Both the zoo and the parents are at fault here. The zoo for even allowing the kid to be able to climb over the fence (It wwas a 3-year old, how is that even possible) and the parents for even losing sight of their kids. The mums explanation of "accidents happen" is unacceptable to me. In busy places like that keeping your kid within eyesight should be your first priority as anything could happen, but obviously she got distracted by the animals and lost sight of it.
Go to the top of the page
 
+Quote Post
ionderella
post May 31 2016, 10:33 AM
Post #9
ya ya ya i am lorde
********
Group: Members
Posts: 70,548
Member No.: 4,397
Joined: 25-September 07
 


Disgusting.

The zoo are primarily at fault there. a THREE year old climbing over a f***ing fence and falling inside. Although, it's rather ridiculous that a 3-year old could climb all the way inside with parents not seeing. It's possible to get distracted for a few seconds (we are all human) but surely your natural instincts automatically take over by you realising you haven't checked on your child in some seconds. You can NEVER let your THREE year old out of sight for more than a couple of seconds really. Especially in the zoo. I mean come on. So the parents are definitely partly to blame here although I don't know ALL the circumstances obviously so can't judge them too harshly.

As for the gorilla death, this further assures me that I am right in f***ing hating zoos. They are disgusting. You put animals in captivity and then when you and you alone are responsible for something bad happening, the only solution is to shoot and kill those animals to make it go away. What kind of world is this?

Of course it was easier to kill the gorilla than face a lawsuit from the parents for the health damages (which is probably still going to happen unless they settle) or even death.

100 quid that neither the child's parents nor the zoo have learned their lessons there. Everything will stay the same. The animal will have died for nothing.

Ugh.
Go to the top of the page
 
+Quote Post
liamk97
post May 31 2016, 01:33 PM
Post #10
BuzzJack Legend
*******
Group: Chart Mod
Posts: 28,991
Member No.: 12,472
Joined: 8-December 10
 


QUOTE(Qween @ May 31 2016, 09:18 AM) *
Well, I HOPE the main thing that comes out of this is that the zoo make it impossible for anyone to fall into the cage, or any other cage, ever again. The parents probably deserve some blame too, but it's so easy to look away for a second and something bad happen, so I can't lambast them too harshly.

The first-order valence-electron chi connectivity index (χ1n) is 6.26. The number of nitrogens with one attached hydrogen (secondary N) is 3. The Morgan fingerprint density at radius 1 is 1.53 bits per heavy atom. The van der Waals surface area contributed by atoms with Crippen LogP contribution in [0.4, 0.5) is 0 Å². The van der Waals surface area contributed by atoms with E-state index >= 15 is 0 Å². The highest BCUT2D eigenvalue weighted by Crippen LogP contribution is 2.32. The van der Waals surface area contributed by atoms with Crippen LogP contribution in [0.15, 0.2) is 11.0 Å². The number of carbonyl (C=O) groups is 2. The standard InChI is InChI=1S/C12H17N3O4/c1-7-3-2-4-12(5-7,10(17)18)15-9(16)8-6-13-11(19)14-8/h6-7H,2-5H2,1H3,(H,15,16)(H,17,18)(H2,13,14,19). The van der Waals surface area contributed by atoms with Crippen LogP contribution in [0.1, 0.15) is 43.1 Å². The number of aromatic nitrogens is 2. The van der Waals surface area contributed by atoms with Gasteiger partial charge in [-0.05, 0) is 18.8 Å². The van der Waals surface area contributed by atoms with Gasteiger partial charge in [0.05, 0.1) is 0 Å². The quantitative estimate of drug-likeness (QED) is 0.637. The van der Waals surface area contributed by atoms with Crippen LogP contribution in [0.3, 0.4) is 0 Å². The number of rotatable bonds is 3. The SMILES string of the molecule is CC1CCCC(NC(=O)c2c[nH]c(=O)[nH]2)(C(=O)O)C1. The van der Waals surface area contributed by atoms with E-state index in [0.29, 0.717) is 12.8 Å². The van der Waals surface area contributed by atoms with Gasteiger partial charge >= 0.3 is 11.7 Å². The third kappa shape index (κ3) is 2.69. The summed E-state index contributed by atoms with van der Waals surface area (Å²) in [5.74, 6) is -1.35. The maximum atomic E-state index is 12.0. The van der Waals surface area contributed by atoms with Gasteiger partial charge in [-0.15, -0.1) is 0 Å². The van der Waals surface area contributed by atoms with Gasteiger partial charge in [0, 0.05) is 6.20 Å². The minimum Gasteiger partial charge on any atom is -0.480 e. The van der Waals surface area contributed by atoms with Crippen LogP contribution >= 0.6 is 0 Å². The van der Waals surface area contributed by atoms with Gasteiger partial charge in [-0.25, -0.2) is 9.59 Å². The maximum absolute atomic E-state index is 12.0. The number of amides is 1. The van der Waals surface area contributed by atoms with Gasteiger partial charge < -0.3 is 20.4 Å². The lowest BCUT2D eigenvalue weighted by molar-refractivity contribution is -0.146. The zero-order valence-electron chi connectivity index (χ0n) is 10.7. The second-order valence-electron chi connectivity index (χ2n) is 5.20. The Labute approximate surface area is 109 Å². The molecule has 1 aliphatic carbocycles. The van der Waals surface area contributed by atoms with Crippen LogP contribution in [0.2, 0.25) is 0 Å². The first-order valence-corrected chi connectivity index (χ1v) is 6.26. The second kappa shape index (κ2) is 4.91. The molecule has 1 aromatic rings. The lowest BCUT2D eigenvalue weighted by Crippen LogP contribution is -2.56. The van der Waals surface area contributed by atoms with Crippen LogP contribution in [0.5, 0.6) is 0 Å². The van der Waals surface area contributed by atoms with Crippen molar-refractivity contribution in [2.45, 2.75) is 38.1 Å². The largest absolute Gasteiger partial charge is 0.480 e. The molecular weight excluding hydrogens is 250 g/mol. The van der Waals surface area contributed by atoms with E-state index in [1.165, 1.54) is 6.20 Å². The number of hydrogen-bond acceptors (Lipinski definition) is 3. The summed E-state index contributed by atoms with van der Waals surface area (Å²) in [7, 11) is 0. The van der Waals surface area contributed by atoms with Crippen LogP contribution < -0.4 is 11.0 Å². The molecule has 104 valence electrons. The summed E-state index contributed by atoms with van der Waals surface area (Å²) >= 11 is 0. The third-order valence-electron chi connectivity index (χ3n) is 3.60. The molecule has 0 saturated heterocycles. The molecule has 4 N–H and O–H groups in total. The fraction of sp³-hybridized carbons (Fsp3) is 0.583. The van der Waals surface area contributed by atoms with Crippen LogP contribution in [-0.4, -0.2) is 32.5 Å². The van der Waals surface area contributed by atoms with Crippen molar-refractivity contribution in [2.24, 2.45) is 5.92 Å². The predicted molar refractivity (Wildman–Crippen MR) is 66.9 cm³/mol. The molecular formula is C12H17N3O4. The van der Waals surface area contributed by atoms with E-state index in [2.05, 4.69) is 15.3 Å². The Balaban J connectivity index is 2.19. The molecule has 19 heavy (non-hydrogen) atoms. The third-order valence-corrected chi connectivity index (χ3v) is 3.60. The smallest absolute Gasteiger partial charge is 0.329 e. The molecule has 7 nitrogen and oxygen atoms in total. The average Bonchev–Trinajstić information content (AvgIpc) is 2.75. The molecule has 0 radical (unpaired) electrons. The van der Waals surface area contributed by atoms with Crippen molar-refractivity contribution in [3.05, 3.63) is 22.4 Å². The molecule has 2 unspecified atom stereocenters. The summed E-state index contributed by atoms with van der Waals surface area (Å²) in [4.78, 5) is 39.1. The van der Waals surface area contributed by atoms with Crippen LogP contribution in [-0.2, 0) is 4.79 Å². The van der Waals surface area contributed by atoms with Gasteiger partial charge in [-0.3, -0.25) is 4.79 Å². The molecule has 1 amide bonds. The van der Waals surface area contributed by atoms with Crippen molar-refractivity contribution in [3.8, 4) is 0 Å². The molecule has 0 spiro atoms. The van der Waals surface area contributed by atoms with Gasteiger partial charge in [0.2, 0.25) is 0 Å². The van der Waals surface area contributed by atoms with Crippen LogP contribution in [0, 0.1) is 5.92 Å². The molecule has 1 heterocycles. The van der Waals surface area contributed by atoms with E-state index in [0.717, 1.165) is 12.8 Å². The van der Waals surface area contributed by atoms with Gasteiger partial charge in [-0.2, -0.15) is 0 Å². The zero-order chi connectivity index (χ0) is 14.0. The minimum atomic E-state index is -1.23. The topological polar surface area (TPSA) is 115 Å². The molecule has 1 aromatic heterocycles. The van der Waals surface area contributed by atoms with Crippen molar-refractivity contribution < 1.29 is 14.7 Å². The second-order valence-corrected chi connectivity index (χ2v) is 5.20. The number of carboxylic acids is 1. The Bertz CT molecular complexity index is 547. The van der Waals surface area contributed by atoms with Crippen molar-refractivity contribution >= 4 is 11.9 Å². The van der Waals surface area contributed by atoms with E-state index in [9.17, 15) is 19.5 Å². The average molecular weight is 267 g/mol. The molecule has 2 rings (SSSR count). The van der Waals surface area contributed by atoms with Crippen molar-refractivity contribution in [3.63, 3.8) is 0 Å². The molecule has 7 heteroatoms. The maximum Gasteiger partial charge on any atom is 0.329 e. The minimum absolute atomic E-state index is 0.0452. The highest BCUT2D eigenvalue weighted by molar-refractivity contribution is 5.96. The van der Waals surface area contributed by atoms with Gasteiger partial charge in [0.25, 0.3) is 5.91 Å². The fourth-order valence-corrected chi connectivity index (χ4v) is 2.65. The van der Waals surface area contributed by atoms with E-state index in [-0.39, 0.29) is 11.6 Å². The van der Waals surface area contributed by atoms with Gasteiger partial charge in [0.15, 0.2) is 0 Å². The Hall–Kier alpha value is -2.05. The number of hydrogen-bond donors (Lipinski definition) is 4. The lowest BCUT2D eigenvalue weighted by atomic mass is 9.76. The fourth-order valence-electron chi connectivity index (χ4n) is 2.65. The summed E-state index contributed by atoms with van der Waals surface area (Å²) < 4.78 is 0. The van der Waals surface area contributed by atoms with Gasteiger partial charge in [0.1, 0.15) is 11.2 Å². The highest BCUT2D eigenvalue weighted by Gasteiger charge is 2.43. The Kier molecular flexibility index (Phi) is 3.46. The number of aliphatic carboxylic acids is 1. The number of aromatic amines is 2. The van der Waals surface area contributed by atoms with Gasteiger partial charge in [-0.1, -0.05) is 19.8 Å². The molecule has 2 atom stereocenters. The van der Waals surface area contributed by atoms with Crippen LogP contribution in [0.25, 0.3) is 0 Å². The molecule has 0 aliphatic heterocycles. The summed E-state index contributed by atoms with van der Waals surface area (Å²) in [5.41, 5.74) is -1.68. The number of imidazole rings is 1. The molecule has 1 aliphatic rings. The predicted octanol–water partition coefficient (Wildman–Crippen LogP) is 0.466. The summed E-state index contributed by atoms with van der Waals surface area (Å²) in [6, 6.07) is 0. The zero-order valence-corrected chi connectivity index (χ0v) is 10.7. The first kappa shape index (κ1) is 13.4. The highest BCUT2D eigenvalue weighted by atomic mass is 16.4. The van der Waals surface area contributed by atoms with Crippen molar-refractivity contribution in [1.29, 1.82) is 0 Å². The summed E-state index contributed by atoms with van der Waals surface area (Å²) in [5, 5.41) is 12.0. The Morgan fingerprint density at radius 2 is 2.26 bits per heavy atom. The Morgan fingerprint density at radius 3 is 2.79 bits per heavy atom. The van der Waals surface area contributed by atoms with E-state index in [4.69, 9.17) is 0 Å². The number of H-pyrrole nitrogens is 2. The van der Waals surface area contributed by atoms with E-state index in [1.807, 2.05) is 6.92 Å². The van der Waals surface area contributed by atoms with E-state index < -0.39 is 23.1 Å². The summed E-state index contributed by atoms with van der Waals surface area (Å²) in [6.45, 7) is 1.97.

As for the actions taken, it was a damned if they do, damned if they don't. The footage doesn't show the gorilla harming him at all, of course, but what if they tranquilised him and whilst it was taking effect (which can take some time) it angered him and he did lash out. Even the most well trained, passive animals can have fleeting moments of being uncontrollable and unpredictable without reason or explanation. That's all it would have taken for the boy to die. The zoo would have been in even more hot water over that. It was an impossible, horrible, decision to make but 100% the right one, in my opinion. It's not that human life matters more than animal life, and the zoo does have to accept some fairly high level of responsibility for it being able to happen in the first place, but weighing up the evidence we have they made the right call.

This is exactly my thoughts on the matter.

The majority of posts that I have seen on Facebook and comments in person (and it seems similarly so on here too) are less specifically about the gorilla being shot dead and more about the bigger picture with the concept and treatment of zoos in general. The Zoo did all they could in the circumstances, but it would seem things need to be altered to deter from said circumstances.
Go to the top of the page
 
+Quote Post


Reply to this topicStart new topic

1 User(s) are reading this topic (1 Guests and 0 Anonymous Users)
0 Members:


 

Lo-Fi Version Time is now: 15th December 2017 - 09:44 PM